Book of Lamentations in the Bible Encyclopedia - ISBE

lam-en-ta'-shunz,--The Lamentations of Jeremiah: 1. Name: This is a collective name which tradition has given to 5 elegies found in the Hebrew Canon that lament the fate of destroyed Jerusalem. The rabbis call this little book 'Ekhah ("how"), according to the word of lament with which it begins, or qinoth. On the basis of the latter term the Septuagint calls it threnoi, or Latin Threni, or "Lamentations." 2. Form: The little book consists of 5 lamentations, each one forming the contents of a chapter. The first 4 are marked by the acrostic use of the alphabet. In addition, the qinah ("elegy") meter is found in these hymns, in which a longer line (3 or 4 accents) is followed by a shorter (2 or 3 accents). In Lam 1 and 2 the acrostic letters begin three such double lines; in Lam 4, however, two double lines. In Lam 3 a letter controls three pairs, but is repeated at the beginning of each line. In Lam 5 the alphabet is wanting; but in this case too the number of pairs of lines agrees with the number of letters in the Hebrew alphabet, i.e. 22. In Lam 2; 3 and 4, the letter `ayin (`) follows pe (p), as is the case in Ps 34. Lamentations 1, however, follows the usual order. 3. Contents: These 5 hymns all refer to the great national catastrophe that overtook the Jews and in particular the capital city, Jerusalem, through the Chaldeans, 587-586 BC. The sufferings and the anxieties of the city, the destruction of the sanctuary, the cruelty and taunts of the enemies of Israel, especially the Edomites, the disgrace that befell the king and his nobles, priests and prophets, and that, too, not without their own guilt, the devastation and ruin of the country--all this is described, and appeal is made to the mercy of God. A careful sequence of thought cannot be expected in the lyrical feeling and in the alphabetical form. Repetitions are found in large numbers, but each one of these hymns emphasizes some special feature of the calamity. Lamentations 3 is unique, as in it one person describes his own peculiar sufferings in connection with the general calamity, and then too in the name of the others begins a psalm of repentance. This person did not suffer so severely because he was an exceptional sinner, but because of the unrighteousness of his people. These hymns were not written during the siege, but later, at a time when the people still vividly remembered the sufferings and the anxieties of that time and when the impression made on them by the fall of Jerusalem was still as powerful as ever...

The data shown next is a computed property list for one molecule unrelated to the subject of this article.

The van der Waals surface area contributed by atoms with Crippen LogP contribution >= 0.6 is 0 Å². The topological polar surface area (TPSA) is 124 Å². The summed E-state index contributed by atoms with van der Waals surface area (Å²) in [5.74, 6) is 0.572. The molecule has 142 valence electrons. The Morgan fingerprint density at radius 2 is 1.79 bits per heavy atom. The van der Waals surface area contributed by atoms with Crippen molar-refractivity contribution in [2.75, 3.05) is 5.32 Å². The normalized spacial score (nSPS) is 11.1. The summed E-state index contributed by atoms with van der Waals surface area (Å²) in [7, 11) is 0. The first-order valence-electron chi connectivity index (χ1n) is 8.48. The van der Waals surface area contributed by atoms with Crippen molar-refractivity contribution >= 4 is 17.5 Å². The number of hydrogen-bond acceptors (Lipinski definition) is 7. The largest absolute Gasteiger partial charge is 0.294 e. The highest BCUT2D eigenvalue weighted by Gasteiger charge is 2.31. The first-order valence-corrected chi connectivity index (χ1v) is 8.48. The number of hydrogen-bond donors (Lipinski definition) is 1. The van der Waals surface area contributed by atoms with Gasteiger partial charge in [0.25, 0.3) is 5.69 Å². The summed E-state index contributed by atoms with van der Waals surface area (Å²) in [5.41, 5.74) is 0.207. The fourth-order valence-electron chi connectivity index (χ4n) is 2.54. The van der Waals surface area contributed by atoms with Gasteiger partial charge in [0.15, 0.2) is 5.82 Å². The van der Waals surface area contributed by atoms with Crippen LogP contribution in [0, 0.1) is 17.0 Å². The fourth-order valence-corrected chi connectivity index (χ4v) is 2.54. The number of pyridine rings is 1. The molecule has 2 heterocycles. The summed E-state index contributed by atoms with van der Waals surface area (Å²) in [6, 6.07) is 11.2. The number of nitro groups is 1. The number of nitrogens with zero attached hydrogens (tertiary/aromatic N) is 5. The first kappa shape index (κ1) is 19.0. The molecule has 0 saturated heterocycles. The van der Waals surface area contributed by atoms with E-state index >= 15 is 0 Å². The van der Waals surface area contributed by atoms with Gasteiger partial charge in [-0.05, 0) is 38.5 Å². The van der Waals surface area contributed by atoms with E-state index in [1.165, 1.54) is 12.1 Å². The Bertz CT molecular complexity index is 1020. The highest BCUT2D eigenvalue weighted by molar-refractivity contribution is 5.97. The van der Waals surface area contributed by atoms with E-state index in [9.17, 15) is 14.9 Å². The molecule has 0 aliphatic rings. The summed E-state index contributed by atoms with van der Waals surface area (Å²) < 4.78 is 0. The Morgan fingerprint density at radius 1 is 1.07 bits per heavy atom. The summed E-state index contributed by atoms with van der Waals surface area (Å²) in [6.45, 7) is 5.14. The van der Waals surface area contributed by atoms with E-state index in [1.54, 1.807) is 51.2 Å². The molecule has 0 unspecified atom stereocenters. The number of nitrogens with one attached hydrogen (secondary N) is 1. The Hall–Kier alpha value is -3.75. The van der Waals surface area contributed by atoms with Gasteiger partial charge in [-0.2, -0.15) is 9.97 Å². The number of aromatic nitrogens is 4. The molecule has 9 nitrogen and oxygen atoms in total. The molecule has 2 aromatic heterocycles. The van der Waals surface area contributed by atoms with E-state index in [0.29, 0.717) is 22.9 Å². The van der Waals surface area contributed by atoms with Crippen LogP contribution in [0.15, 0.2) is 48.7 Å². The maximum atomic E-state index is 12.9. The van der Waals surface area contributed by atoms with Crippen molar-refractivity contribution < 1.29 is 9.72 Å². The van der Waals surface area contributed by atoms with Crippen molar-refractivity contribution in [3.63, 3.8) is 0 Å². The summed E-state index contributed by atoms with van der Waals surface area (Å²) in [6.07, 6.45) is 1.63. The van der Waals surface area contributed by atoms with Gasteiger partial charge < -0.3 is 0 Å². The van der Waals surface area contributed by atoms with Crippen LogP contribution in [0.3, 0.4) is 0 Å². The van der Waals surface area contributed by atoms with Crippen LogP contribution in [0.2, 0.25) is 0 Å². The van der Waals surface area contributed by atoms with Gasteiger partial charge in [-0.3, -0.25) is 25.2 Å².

Link: https://bible-history.com/isbe/L/LAMENTATIONS,+BOOK+OF/